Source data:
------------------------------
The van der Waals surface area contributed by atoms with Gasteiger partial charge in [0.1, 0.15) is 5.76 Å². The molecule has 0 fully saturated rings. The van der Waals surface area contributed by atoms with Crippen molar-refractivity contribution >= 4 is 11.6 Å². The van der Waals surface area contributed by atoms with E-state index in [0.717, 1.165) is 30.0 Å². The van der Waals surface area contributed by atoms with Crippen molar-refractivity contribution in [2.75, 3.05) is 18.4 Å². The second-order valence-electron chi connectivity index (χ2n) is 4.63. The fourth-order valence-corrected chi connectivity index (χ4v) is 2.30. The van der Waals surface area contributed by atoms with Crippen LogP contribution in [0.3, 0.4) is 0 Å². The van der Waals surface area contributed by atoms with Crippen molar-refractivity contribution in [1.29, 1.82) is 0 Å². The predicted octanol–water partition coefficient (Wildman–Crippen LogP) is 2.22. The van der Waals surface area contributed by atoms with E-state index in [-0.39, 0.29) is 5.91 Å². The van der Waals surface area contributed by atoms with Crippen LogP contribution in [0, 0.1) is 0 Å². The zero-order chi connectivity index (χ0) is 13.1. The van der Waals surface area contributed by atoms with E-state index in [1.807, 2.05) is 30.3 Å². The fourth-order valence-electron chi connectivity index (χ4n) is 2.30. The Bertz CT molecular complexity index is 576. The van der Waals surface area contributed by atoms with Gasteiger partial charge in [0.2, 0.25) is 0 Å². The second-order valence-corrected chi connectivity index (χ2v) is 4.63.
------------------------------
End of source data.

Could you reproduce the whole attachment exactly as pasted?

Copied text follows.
The van der Waals surface area contributed by atoms with Gasteiger partial charge in [0.1, 0.15) is 5.76 Å². The molecule has 0 fully saturated rings. The van der Waals surface area contributed by atoms with Crippen molar-refractivity contribution >= 4 is 11.6 Å². The van der Waals surface area contributed by atoms with E-state index in [0.717, 1.165) is 30.0 Å². The van der Waals surface area contributed by atoms with Crippen molar-refractivity contribution in [2.75, 3.05) is 18.4 Å². The second-order valence-electron chi connectivity index (χ2n) is 4.63. The fourth-order valence-corrected chi connectivity index (χ4v) is 2.30. The van der Waals surface area contributed by atoms with Crippen LogP contribution in [0.3, 0.4) is 0 Å². The van der Waals surface area contributed by atoms with Crippen molar-refractivity contribution in [1.29, 1.82) is 0 Å². The predicted octanol–water partition coefficient (Wildman–Crippen LogP) is 2.22. The van der Waals surface area contributed by atoms with E-state index in [-0.39, 0.29) is 5.91 Å². The van der Waals surface area contributed by atoms with Crippen LogP contribution in [0, 0.1) is 0 Å². The zero-order chi connectivity index (χ0) is 13.1. The van der Waals surface area contributed by atoms with E-state index in [1.807, 2.05) is 30.3 Å². The fourth-order valence-electron chi connectivity index (χ4n) is 2.30. The Bertz CT molecular complexity index is 576. The van der Waals surface area contributed by atoms with Gasteiger partial charge in [0.2, 0.25) is 0 Å². The second-order valence-corrected chi connectivity index (χ2v) is 4.63.